Margolis said his reading of the documents submitted in Docket 6545 lead him to conclude for Entergy to continue to operate Yankee past March 21 it has to receive a new CPG and not just apply for one.
Margolis did admit, however, that Entergy has a valid argument that it submitted a timely application for the new CPG four years ago, which was put on hold when the Legislature inserted itself in the process.
"Entergy can argue that the delay in getting a CPG is the fault of the state," he said.
Despite that, said Margolis, Entergy need not have waited until after Judge Murtha rendered his decision in January.
"Entergy could have moved forward and asked for a CPG anyway," he said.
During the hearing on Friday, Margolis said the board asked its toughest questions of Entergy, including why it waited so long to ask the board to move ahead with the CPG hearings.
"They were also trying to push Entergy on the need for a CPG to construct a new spent fuel storage facility," he said.
The current dry cask fuel storage pad, for which Entergy received a CPG in 2005, is only designed to hold any nuclear waste created up until the end of this operating cycle, which is scheduled to end with a refueling outage sometime in April 2013.
In the appeal documents it filed in federal court, Entergy is arguing it doesn't need permission from the state to store the spent fuel on the storage pad.
It only needs a CPG for a "new" pad, Entergy wrote.
Margolis doesn't argue that point.
"They have enough room on the pad to last maybe through another fuel cycle, maybe two, but not for continued operation for the next 20 years," said Margolis.
That issue might not require a shutdown on March 21, he admitted, but the line on Page 17 indicates the PSB could do so.
Clay Turnbull, spokesman for the New England Coalition, said the board made clear its concern that Entergy stand by its word.
"It kept asking whether it should be looking into their hearts and minds because what you say isn't always what you mean," said Turnbull.
A spokesman for Vermont Public Interest Research Group agreed with Turnbull.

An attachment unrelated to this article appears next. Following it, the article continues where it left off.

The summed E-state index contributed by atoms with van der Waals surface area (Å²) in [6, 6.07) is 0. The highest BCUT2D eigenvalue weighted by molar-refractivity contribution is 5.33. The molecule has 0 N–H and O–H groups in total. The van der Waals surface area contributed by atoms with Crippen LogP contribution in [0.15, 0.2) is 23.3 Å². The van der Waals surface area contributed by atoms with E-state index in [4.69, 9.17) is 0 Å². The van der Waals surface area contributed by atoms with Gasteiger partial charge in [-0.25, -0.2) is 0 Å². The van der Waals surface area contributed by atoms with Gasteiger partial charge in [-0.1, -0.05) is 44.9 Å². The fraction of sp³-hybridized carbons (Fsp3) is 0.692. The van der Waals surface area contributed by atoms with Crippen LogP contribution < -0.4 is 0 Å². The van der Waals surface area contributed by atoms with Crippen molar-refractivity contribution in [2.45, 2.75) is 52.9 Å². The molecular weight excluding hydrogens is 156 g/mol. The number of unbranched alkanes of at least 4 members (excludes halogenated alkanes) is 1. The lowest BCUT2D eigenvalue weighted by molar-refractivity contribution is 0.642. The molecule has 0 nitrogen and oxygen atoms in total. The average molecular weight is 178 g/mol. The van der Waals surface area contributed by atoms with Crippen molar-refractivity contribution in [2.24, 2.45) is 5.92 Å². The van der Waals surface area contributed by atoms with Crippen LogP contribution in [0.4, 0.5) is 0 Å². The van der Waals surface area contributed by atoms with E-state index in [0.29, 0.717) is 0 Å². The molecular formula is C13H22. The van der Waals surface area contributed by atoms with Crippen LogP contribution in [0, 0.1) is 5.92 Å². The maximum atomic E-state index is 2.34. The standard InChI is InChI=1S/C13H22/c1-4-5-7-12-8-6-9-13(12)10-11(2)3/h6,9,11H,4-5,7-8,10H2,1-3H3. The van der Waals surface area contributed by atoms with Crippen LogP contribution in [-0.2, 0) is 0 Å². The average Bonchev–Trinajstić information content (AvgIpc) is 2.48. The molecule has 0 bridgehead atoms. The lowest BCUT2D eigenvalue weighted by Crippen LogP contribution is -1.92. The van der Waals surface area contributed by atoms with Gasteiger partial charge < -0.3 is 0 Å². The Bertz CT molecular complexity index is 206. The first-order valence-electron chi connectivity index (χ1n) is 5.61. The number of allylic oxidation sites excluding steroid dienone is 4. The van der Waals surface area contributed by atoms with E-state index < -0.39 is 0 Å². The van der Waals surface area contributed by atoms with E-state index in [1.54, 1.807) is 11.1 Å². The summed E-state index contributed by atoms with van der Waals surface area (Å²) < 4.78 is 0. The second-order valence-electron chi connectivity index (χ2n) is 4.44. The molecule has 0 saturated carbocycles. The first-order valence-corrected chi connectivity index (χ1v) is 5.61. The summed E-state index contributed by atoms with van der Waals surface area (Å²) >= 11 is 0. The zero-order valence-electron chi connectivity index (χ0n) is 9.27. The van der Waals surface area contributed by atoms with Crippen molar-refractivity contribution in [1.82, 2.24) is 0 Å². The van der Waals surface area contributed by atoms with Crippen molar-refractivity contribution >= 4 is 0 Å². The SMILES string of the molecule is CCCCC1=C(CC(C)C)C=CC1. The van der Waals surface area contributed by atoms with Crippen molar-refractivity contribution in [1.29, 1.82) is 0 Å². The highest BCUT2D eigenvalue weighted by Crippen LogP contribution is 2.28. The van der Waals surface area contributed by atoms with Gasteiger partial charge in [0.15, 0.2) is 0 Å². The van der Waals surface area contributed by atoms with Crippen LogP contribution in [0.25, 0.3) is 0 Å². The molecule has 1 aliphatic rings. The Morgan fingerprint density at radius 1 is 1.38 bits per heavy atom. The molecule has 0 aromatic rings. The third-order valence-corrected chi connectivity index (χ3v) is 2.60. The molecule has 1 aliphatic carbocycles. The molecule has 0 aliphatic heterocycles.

"The Public Service Board made it clear today that they're not going to be bullied by Entergy," said Ben Walsh, VPIRG's clean energy advocate. "They're obviously taking this very seriously, and that's encouraging."
In a press release, the Department of Public Service was also encouraged by the PSB's hearing and its approach to Entergy.
"While Entergy conceded the Board's continuing authority over it today, past experience shows that Entergy cannot simply be taken at its word. Therefore, the Department will seek to hold Entergy to its commitments and will work to uphold the state's important and legitimate authority and ensure that the general good of the state is protected."
A spokesman for the Vermont Natural Resources Council, which is concerned Entergy violated the Public Trust Doctrine when thousands of gallons of tritiated water leaked into the ground beneath the plant, said the PSB needs to reopen the hearing to allow for new evidence to be entered into the docket, including the leak.
"We found the Board to be very focused on important questions, including whether the CPG proceeding needs to start anew due to years of delay and concerns about the existing record and evidence that may be tainted or preempted by federal law due to Judge Murtha's ruling," said Jamey Fidel, general counsel for VNRC. "Vermont Natural Resources Council and the Connecticut River Watershed Council believe the record needs to be reopened at a minimum to allow consideration of new evidence (including) impacts to the environment such as groundwater contamination and remediation costs, the track-record of Entergy in handling contamination matters, and impacts to the Connecticut River from thermal discharges."
A spokesman for Entergy said he had no comment on the hearings.
The parties involved are expected to file additional documents on March 16.
Bob Audette can be reached at firstname.lastname@example.org, or at 802-254-2311, ext. 160.